OsMonitor is an employee monitoring software solution with all the essential features we looked for as well as some advanced features that grant additional insight into employee activities. The company has flexible pricing options for the two versions of the software it offers: a limited basic version and a full-featured version. Each version has multiple tiers that are priced based on the number of users to be monitored.
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OsMonitor offers a limited basic version of its software as well as a full-featured version, making it flexible enough to adapt to businesses of any size and scope. The basic version does not include screenshots and webcam access, nor does it include live-chat monitoring, email monitoring or remote desktop access.
Each version has several different tiers depending on the number of devices you intend to monitor; OsMonitor can support as few as five devices and as many as 1,000. The prices are as follows:
Basic Version Pricing
Below is the pricing posted on OSMonitor's website for the basic version of its software:
- 5 computer licenses: $99
- 10 licenses: $180
- 20 licenses: $255
- 30 licenses: $330
- 50 licenses: $440
- 100 licenses: $560
- 200 licenses: $990
Full Version Pricing
Here is what you can expect to pay for the full version of OSMonitor:
- 5 computer licenses: $198
- 10 licenses: $345
- 20 licenses: $510
- 30 licenses: $668
- 50 licenses: $885
- 100 licenses: $1,125
- 200 licenses: $1,800
- 500 licenses: $3,600
- 1,000 licenses: $5,400
OsMonitor provides the most important tools we looked for in employee monitoring software as well as some extras that are nice to have. Here's a look at some of the features that are included with the full-featured version of OsMonitor:
- Web activity monitoring: OsMonitor tracks user web activity, including websites visited, open windows, time spent on each page and search queries across multiple browsers.
- Email monitoring: OsMonitor tracks and logs all email conversations, including participants and content, any emails sent or received by a monitored user in Microsoft Outlook. Attachments can be viewed. Unfortunately, OsMonitor does not support popular webmail services like Gmail.
- Applications: Application monitoring tracks the software program an employee uses and how frequently they engage with it.
- Live chats: OsMonitor tracks live chat conversations across multiple platforms, much like its email tool. Admins can see all participants in the chat, the content plus which platform the conversation took place on. All logs are dated and timestamped.
- File transfers: Any uploads or downloads initiated by the user are logged and tracked for review, allowing admins to keep tabs on what files are being introduced to the device or sent by the employee.
- Documents: Any files that are created, opened, edited, sent or received are tracked by OsMonitor. Admins can review the content of any document stored by a user to ensure that all files are work-related.
- Removable devices: If a user introduces a removable device to the monitored computer, such as a flash drive, admins can see any files that were uploaded or downloaded. The purpose of this tool is to both defend the company's network as well as protect against the theft of sensitive data or documents.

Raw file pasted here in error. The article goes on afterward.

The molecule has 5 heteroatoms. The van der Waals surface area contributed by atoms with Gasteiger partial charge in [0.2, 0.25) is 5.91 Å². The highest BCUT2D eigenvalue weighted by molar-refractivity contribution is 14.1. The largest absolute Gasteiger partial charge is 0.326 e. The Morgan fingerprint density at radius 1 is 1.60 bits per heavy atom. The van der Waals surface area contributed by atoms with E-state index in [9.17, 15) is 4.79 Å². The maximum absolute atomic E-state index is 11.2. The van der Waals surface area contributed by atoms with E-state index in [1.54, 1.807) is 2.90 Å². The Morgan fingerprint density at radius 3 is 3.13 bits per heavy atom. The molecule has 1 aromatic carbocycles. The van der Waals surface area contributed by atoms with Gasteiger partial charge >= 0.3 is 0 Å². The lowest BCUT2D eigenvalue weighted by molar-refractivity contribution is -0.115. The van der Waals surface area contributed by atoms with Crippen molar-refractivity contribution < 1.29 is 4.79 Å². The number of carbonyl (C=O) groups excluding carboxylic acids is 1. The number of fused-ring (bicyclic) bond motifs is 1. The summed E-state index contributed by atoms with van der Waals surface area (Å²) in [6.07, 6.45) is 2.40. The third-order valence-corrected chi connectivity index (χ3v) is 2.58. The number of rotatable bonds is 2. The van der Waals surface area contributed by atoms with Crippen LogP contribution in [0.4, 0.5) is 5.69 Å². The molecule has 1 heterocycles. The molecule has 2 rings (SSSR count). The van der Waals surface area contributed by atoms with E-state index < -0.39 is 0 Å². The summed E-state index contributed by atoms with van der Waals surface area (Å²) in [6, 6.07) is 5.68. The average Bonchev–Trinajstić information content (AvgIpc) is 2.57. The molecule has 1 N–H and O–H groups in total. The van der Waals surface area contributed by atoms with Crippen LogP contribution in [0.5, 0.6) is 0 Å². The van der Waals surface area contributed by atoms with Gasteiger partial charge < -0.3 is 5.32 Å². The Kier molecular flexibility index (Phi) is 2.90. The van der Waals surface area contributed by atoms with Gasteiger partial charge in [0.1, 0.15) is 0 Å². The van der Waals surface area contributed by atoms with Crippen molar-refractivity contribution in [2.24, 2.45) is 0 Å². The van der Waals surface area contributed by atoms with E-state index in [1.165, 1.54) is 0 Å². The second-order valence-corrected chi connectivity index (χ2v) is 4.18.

- Admin rules: Admins can set up rules that automatically block certain websites or programs in addition to blocking employees from using USB ports or proxy servers. Admins can set different policies and permissions for different groups or individual users. Blocking certain websites, applications or behaviors is as easy as selecting the appropriate tab and then checking or unchecking the relevant boxes.
- Screenshots: OsMonitor captures screenshots of users' computer screens, providing admins with a visual context for any events the other tools are capturing. Admins can access the screenshot tool at any time to see up-to-date thumbnail images of what users are doing on company-owned devices.
Ease of Use
OsMonitor's user interface is outdated and, at times, feels cluttered. A string of icons along the top allow for navigation between the various tools, but it's not always clear what these icons represent, especially for a new user who's becoming accustomed to the software.
The company's statement on its website that "anyone can learn it in five minutes" is partly true in that you can learn the system by simply clicking around, but it will likely take you much more than five minutes to become proficient with the program.
To navigate through OSMonitor's software, generally, you select the tools you want from the menu located at the top of the screen, and the requested data appears in a central window below. For example, if you select Screenshot View, you will be presented with a series of thumbnails arranged in tile formation that show screenshots of your monitored employees' computers. It's pretty easy to make sense of the tools once you find them in the software.
OsMonitor's biggest limitation is its user interface, which is outdated and at times cluttered, both of which add to the learning curve. Ultimately, it is not a difficult application to learn, but it's not intuitive either. It can also feel clunky, utilizing a lot of tabs that can quickly make the interface messy and crowded. However, the tools are relatively easy to use, and the monitoring aspects that OsMonitor offers are effective.